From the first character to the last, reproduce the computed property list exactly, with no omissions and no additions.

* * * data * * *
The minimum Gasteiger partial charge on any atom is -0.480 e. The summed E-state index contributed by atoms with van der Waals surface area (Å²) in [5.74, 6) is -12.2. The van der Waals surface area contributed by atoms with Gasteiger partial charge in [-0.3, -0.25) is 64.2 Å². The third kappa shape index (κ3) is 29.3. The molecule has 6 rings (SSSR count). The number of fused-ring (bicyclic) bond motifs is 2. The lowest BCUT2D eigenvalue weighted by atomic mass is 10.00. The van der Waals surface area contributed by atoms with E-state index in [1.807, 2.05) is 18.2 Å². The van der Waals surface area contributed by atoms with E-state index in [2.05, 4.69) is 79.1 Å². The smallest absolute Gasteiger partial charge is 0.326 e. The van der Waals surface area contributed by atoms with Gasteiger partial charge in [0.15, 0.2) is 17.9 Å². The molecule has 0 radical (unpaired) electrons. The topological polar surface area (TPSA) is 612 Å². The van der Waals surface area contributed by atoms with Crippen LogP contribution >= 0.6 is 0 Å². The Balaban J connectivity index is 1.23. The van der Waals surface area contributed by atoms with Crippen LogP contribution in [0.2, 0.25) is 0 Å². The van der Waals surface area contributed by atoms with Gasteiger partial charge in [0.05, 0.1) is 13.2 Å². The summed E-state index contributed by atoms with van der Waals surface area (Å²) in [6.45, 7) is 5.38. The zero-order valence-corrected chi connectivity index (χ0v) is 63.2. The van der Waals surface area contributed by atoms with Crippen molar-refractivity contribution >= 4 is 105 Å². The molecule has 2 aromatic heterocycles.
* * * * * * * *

The minimum Gasteiger partial charge on any atom is -0.480 e. The summed E-state index contributed by atoms with van der Waals surface area (Å²) in [5.74, 6) is -12.2. The van der Waals surface area contributed by atoms with Gasteiger partial charge in [-0.3, -0.25) is 64.2 Å². The third kappa shape index (κ3) is 29.3. The molecule has 6 rings (SSSR count). The number of fused-ring (bicyclic) bond motifs is 2. The lowest BCUT2D eigenvalue weighted by atomic mass is 10.00. The van der Waals surface area contributed by atoms with E-state index in [1.807, 2.05) is 18.2 Å². The van der Waals surface area contributed by atoms with E-state index in [2.05, 4.69) is 79.1 Å². The smallest absolute Gasteiger partial charge is 0.326 e. The van der Waals surface area contributed by atoms with Gasteiger partial charge in [0.15, 0.2) is 17.9 Å². The molecule has 0 radical (unpaired) electrons. The topological polar surface area (TPSA) is 612 Å². The van der Waals surface area contributed by atoms with Crippen LogP contribution >= 0.6 is 0 Å². The Balaban J connectivity index is 1.23. The van der Waals surface area contributed by atoms with Crippen LogP contribution in [0.2, 0.25) is 0 Å². The van der Waals surface area contributed by atoms with Gasteiger partial charge in [0.05, 0.1) is 13.2 Å². The summed E-state index contributed by atoms with van der Waals surface area (Å²) in [6.45, 7) is 5.38. The zero-order valence-corrected chi connectivity index (χ0v) is 63.2. The van der Waals surface area contributed by atoms with Crippen molar-refractivity contribution >= 4 is 105 Å². The molecule has 2 aromatic heterocycles.